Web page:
Men Over 75 Can Skip the Prostate Cancer Screening

By Eliza Strickland | August 5, 2008 5:06 pm

old man and doctorAt the age of 75, men should stop getting screened for prostate cancer, according to new recommendations from a government task force. The group reported finding evidence that the benefits of treatment based on routine screening of this age group “are small to none” [AP]. Those potential benefits are far outweighed by the possible anxiety, unnecessary surgery, and harmful side effects that elderly men can experience if the screening finds early-stage prostate cancer and the patient chooses to treat it.

Most oncologists already argue against treating most men in that age group for prostate cancer because they are more likely to die from some other cause than from their tumor [Los Angeles Times]. Prostate cancer often progresses slowly, and doctors say it can take 10 years before a patient begins to show symptoms. Many doctors now advocate a “watchful waiting” approach when prostate cancer is detected, instead of aggressive treatment that can cause impotence, incontinence, and bowel problems.

The new guidelines, published in the Annals of Internal Medicine, may change a doctor’s office ritual for elderly men. Prostate screening involves a simple blood test to check for prostate-specific antigen, or PSA. Many doctors find it easier just to do a PSA test than take the time to explain the pros and cons to a patient. Patients themselves, many accustomed since their late 40s or early 50s to getting tested, aren’t always comfortable with the idea of stopping the screening once they reach older age [The New York Times blog].

But some doctors take issue with the recommendations and argue that with medical technology improving all the time, 75-year-olds can have many productive years ahead of them and should be more protective of their health. “I think they’re really missing the boat,” said William J. Catalona, a professor of urology at Northwestern University. “It’s a disservice to patients. A lot of men die from prostate cancer, and there’s just an overwhelming amount of evidence that screening saves lives” [The Washington Post].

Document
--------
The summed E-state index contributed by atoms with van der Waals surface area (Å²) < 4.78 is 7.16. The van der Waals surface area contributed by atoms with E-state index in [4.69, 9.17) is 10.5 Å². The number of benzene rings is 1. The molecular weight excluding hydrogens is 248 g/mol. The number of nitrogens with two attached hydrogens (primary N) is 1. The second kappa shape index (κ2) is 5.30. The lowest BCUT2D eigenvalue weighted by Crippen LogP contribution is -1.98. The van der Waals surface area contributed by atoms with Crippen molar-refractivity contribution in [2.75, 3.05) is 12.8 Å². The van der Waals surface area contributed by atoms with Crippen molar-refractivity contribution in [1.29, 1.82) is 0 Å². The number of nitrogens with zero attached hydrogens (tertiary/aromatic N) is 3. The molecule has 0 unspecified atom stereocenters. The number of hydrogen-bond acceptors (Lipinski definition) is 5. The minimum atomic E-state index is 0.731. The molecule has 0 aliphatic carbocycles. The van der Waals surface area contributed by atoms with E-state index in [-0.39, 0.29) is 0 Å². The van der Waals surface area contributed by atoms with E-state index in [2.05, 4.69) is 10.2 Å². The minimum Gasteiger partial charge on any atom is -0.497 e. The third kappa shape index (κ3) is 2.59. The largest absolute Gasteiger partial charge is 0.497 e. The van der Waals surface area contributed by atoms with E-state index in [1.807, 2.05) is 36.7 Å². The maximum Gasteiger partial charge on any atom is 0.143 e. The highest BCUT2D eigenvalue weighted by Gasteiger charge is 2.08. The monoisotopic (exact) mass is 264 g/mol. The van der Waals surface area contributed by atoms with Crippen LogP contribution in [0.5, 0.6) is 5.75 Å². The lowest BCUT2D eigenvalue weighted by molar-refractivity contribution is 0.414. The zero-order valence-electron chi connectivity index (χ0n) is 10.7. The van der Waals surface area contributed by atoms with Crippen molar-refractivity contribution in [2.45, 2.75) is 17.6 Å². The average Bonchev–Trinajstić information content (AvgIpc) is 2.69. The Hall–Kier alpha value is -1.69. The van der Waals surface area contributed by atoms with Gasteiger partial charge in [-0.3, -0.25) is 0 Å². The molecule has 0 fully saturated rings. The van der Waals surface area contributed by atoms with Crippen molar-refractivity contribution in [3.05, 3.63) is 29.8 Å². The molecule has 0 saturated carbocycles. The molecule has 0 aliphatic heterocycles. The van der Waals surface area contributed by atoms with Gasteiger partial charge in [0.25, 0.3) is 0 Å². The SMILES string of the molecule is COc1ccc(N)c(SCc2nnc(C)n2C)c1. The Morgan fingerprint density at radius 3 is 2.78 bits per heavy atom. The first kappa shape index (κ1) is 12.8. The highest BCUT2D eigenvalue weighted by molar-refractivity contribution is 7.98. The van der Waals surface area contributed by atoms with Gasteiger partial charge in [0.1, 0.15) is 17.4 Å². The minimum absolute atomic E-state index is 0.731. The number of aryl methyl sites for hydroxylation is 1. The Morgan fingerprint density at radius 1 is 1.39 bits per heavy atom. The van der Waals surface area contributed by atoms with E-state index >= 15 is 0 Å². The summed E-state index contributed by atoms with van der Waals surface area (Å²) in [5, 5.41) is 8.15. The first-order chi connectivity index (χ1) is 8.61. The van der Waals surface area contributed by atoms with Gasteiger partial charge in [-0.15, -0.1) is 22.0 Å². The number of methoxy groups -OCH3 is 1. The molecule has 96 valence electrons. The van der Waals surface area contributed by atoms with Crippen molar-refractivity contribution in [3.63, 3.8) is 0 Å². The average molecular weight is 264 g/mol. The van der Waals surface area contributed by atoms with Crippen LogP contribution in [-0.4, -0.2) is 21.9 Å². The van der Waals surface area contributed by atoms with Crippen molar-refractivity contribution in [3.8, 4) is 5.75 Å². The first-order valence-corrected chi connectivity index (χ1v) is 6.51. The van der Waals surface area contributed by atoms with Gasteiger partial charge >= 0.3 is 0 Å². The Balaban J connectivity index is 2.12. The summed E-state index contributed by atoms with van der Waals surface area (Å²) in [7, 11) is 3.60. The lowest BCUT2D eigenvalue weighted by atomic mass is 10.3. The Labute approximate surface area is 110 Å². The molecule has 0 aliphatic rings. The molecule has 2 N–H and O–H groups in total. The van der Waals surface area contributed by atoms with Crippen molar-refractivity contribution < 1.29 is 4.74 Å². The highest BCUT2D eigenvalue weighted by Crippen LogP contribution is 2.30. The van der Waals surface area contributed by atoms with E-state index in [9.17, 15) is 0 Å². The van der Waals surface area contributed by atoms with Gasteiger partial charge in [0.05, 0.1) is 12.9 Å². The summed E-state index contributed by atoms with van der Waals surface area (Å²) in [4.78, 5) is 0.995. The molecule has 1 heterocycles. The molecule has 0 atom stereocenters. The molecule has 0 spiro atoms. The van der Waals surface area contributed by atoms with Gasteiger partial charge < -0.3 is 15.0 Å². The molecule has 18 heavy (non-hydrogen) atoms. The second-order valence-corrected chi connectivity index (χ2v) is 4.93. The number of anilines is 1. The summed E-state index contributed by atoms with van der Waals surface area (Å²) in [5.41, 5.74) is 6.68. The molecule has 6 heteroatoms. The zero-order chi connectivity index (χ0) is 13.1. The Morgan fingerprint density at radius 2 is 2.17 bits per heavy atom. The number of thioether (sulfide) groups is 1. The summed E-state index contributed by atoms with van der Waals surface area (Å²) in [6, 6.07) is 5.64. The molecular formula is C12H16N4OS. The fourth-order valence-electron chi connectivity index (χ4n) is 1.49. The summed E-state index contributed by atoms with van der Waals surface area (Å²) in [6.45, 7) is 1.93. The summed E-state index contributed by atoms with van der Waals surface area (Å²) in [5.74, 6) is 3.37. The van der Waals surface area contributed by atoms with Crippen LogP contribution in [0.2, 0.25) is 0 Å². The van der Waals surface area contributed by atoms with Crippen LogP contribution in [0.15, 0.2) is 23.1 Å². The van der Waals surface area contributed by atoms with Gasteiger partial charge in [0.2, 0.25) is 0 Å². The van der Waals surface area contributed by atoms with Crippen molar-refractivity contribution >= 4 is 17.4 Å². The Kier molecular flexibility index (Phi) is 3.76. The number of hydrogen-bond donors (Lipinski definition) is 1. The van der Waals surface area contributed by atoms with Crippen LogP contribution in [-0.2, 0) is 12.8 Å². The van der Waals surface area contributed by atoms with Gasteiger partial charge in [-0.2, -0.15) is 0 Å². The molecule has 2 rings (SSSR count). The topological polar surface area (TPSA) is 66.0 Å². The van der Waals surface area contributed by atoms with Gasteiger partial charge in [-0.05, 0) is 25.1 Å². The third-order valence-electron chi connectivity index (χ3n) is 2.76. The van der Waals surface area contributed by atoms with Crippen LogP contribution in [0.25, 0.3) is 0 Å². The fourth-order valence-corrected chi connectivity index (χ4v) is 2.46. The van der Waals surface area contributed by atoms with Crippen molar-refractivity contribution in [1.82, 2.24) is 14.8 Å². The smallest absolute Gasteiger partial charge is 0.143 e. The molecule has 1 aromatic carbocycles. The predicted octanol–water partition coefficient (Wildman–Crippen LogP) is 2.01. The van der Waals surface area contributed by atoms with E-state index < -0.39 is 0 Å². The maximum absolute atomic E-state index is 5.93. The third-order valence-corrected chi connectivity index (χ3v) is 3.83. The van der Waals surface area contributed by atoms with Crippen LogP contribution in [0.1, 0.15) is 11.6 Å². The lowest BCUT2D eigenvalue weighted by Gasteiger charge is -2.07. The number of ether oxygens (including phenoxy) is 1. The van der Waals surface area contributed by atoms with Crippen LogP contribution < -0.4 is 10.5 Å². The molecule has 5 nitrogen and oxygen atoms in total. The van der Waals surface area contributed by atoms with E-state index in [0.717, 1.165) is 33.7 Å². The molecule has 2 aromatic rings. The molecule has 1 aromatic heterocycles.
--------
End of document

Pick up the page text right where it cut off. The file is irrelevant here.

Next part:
Image: iStockphoto

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CATEGORIZED UNDER: Health & Medicine
MORE ABOUT: cancer, health policy
  • http://coloncancer.typepad.com/ Tim Turnham

    This week we heard that screening for prostate cancer may do more harm than good—particularly for older men. I understand that, I suppose. Prostate cancer tends to grow slowly, and the significance of test results is not entirely clear.

    I worry that in a twist of logic we will generalize a very specific recommendation. I worry that the message will shift from “Men over 75 should not be screened for prostate cancer” to “No-one should be screened for prostate cancer” to (and this is the scariest part) “I shouldn’t be screened for any cancer.”

    Every day in the United States more than 100 people die of colorectal cancer because they weren’t screened when they should have been. Every day.

    Colorectal cancer is the second leading cause of cancer death in this country, yet a simple screening will reduce the risk of having this disease by 80% or more.

    The debate about prostate cancer screening will go on for a long time. One thing is not debatable though—cancer screening in general, and screening for colon cancer in particular, saves lives.

  • Jojo

    I always love these debates on medical care. But since medical insurance is becoming a perk available only for those in high-level white-collar or union jobs, what are the rest of us supposed to do for medical care, let alone preventive care???

    The number of 47 million w/o medical insurance keeps getting quoted but this number seems to have stayed the same for at least the last 5 years. I believe that this number is significantly higher now and I am one of them. And this number does not include those with only catastrophic insurance who also cannot afford go to a doctor for preventive examinations or care.

    I haven’t been to a doctor or dentist in two years because it is just too expensive to pay for the the charges and usual tests without insurance to back you up. The last prostate screening I had was over 2 years ago when I had my last physical exam (I had a medical plan at that time). I have never had a colonoscopy.

    If I should develop some serious disease or sickness, by the time it is discovered, it may be because I was rushed to a hospital but will be too far advanced for me to survive it.

    Basic health insurance with preventative care should be freely available to all U.S. citizens, regardless of employment!

  • J Spencer

    JoJo, I guess I don’t understand what you mean, health insurane freely available to all US citizens regardless of employment. You can have health insurance now, just go to an insurance company like State Farm. What you want is free health care. Someone has to pay for it, so to say free is a right, I don’t agree, and part of the problem with health care costs today. Too many just take the attitude that I don’t want to pay for health insurance, if something comes up, I will get help for free. While it is true that hospitals and doctors cannot refuse treatment, al that does is put a burden on those who do pay.

    I for one think everyone should pay for health care. Yes, it can be structured on the ability to pay, based on wages, but what I hate is when someone earning $100,000 decides not to get health insurance, and then wants free treatment when they can afford the insurance.

  • Patricia

    Medical is so hard to sort. For instance, the approach to have everyone visiting a dentist every six months or a year to check for cavities likely leads many people to have a mouthful of fillings they didn’t really need.

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